A – Depending on what I want to make, most likely Massive as you can just never go wrong with such a classic! Another piece of audio software I really want to shout out is PaulStretch, which is basically and ambient music generator in a box. A lot of the pads on the album were made from vocals which have been slowed down by huge amounts in PaulStretch and later brought back into Ableton. The best part is that it's also free, so definitely worth checking out!
Q- Please tell me three artists that you would like the opportunity to collaborate with?
A – Jon Hopkins, Dead Letter Circus, Northlane
Q-What genre of music do you listen to (in addition to DNB) that you would like to produce and record?
A – I've fallen back in love with Metal over the past couple of years, and more in particular a more progressive sub-genre known as Djent (pronounced Jent), which features loads of cool poly rhythms, odd time-signatures and super low guitar tunings. In particular its bands such as Northlane, Tesseract, The Contortionist, Monuments and Architects, which has really gotten me back into picking the guitar up again. I'm even eyeing up some 7-string guitars at the moment so I can go super low on my tunings, such as drop F! I'd love to just jam and maybe get a band together in this style, but I just don't really have the time for it at the moment.
I'm also really getting into the darker side of techno, guys like Pleasurekraft and their self named “Cosmic” techno style; their album earlier this year was so good!
Q - With so many artists releasing Neurofunk today, there is a “quantity not quality” factor that exists. I remember when DNB years ago went through a dark phase, and then came out of that period with a new musical melodic sound that had evolved into something new, yet again. With so many Neurofunk releases today, I feel so much of it sounds the same. Please name three artists that are releasing some of the best Neurofunk DNB today.
A – Mefjus' latest album is brilliant, and he's basically teaching us how it's meant to be done! I've also been a big fan of Billain, as he just takes things to a whole new dimension, as well as
of course Noisia, the godfathers of Neuro.
Q- Please tell us three of your favourite DNB releases from last year.
A – Ekko & Sidetrack - “Let in the Light” Kronology “Breathe”
Wilkinson “Only The Innocent”
Q-What are your three favourite DNB releases of all time?
A – Eric Prydz “Niton” (Metrik Remix) Smooth “Calling”
Dimension “Digital World”
Q-What is your favourite track from You Are (Not) Alone and why?
A – It all comes down to what mood I'm in, but one of my favourite moments on the whole record is the second drop on “Nothingness Lasts Forever”, there's tons of power in Becky's vocals on that and great to hear out live.
Q-There is a spiritual message in the tracks on this release about redemption, relapse and finding your way in life. Sometimes salvation is in the eye of the storm. Did you find yourself, and did your better angels win by the time you realized that You Are (Not) Alone?
A – I'm not really sure as it's hard to evaluate yourself, but I do think that life is massively better for me now than before I started the record!
Christian Hoffman, aka Toronto Is Broken, has become known for his ability to tell a story with his music, with releases like ‘This Way Up’, ‘Make Me Feel’, and ‘Zero One’ being strong examples of his recent success. Now, the UK based producer is finally ready to release his remarkable new album, ‘You Are (Not) Alone’ on Viper Recordings, since signing to the label last year.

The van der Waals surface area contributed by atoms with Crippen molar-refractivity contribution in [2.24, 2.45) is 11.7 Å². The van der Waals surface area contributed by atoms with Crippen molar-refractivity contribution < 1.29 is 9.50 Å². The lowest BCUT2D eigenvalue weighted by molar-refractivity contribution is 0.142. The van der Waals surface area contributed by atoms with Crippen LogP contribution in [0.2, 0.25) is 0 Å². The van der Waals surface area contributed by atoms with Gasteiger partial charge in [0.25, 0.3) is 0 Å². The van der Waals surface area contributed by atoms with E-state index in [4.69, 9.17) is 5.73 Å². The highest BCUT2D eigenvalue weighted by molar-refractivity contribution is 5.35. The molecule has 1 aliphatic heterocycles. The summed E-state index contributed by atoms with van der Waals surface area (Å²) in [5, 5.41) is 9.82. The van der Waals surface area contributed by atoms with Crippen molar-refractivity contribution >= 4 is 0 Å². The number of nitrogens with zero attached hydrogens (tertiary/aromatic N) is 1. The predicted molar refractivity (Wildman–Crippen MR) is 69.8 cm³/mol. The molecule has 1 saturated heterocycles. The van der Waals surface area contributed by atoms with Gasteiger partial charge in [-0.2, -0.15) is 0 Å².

An album with three distinct acts, ‘You Are (Not) Alone’ is nothing if not a work of art. A pivotal point in Toronto Is Broken’s career, the album seamlessly picks up the story set up in his last album, ‘Section Nine’, and focuses on the main protagonist’s struggle to find purpose in a mystical, dystopian land. Steering away from the traditional sounds of sci-fi inspired, post-apocalyptic neurofunk, Hoffman decided to instead focus on the more mystical, ambient side of the genre, and the result is truly stunning.
Focusing more on intricate, ethereal melodies rather than tech-heavy basslines, the album represents the unstoppable growth and success met by Toronto is Broken, first seen with the release of the first album singles: ‘Make Me Feel / Trying to Find Home’ in May last year, followed by ‘Spite, Lessons, Regrets & Promises / An Image from the Outside’ in December.
The first act (Tracks 1-6) sets the stage for the album with strong dystopian vibes; ‘I Am’ uses a text-to-speech emulator to play the role of god over a deeply resounding neuro sound. The second act (tracks 7-12), explores the themes of identity, depression, religion, and addiction as the protagonist battles with her spirituality, her epiphany materializing with ‘Aum’. Tracks like ‘The Space Between’ show Toronto Is Broken confidently tackling genres outside his usual drum & bass, another testament to his constant rise to success.
The final act (tracks 13-15), looks at the idea of letting go, of death, and of the main character’s spiritual awakening. ‘Weigh Me Under’ offers a unique, gentle, almost liquid-esque track featuring the stunning vocals of artist favourite,Jodie Carnall, all while still maintaining Toronto Is Broken’s characteristic fantasy inspired sound in a truly elegant manner.
Toronto Is Broken‘You Are (Not) Alone’
01. You Are Alone
02. I Am
03. Remnants (feat. Karina Ramage)
04. Nothingness Lasts Forever (feat. Deuce & Charger) 05. Trying To Find Home (feat. Jodie Carnall)
06. Make Me Feel
07. Spite, Lessons, Regrets & Promises (feat. J Swif) 08. The Space Between
09. An Image From The Outside (feat. MZKA)
10. Penitent (Wash Away) (feat. Lena Cullen)
12. Children (feat. MZKA)
13. Weigh Me Under (feat. Jodie Carnall)
14. You Are Not Alone (feat. Amy Kirkpatrick)
15. What You Do With What You Have [Digital Bonus]
Buy or stream You Are (Not) Alone Now. https://www.beatport.com/artist/toronto-is-broken/230117